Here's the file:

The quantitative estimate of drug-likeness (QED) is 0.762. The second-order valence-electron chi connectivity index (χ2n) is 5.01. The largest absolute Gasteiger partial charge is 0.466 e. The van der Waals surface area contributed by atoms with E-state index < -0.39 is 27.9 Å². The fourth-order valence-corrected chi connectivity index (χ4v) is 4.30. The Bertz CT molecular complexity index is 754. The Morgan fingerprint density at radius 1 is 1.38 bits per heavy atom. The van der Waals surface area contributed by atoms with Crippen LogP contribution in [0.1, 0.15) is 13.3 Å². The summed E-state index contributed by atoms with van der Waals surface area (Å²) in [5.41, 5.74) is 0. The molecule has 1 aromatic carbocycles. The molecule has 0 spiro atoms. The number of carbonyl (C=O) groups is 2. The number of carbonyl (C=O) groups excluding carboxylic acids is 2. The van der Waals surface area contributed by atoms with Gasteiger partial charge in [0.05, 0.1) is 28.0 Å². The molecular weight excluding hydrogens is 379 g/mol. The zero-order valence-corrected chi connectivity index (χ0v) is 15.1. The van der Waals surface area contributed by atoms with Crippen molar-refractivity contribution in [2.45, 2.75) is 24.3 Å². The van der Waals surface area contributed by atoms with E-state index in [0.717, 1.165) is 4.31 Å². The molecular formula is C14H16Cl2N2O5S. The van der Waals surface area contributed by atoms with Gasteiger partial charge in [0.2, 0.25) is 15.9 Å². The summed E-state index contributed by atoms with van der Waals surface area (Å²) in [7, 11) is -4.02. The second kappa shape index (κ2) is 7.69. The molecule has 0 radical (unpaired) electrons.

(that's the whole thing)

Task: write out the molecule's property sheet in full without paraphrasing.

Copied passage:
The quantitative estimate of drug-likeness (QED) is 0.762. The second-order valence-electron chi connectivity index (χ2n) is 5.01. The largest absolute Gasteiger partial charge is 0.466 e. The van der Waals surface area contributed by atoms with E-state index < -0.39 is 27.9 Å². The fourth-order valence-corrected chi connectivity index (χ4v) is 4.30. The Bertz CT molecular complexity index is 754. The Morgan fingerprint density at radius 1 is 1.38 bits per heavy atom. The van der Waals surface area contributed by atoms with Crippen LogP contribution in [0.1, 0.15) is 13.3 Å². The summed E-state index contributed by atoms with van der Waals surface area (Å²) in [5.41, 5.74) is 0. The molecule has 1 aromatic carbocycles. The molecule has 0 spiro atoms. The number of carbonyl (C=O) groups is 2. The number of carbonyl (C=O) groups excluding carboxylic acids is 2. The van der Waals surface area contributed by atoms with Gasteiger partial charge in [0.05, 0.1) is 28.0 Å². The molecular weight excluding hydrogens is 379 g/mol. The zero-order valence-corrected chi connectivity index (χ0v) is 15.1. The van der Waals surface area contributed by atoms with Crippen molar-refractivity contribution in [2.45, 2.75) is 24.3 Å². The van der Waals surface area contributed by atoms with E-state index in [0.717, 1.165) is 4.31 Å². The molecular formula is C14H16Cl2N2O5S. The van der Waals surface area contributed by atoms with Gasteiger partial charge in [0.2, 0.25) is 15.9 Å². The summed E-state index contributed by atoms with van der Waals surface area (Å²) in [7, 11) is -4.02. The second kappa shape index (κ2) is 7.69. The molecule has 0 radical (unpaired) electrons.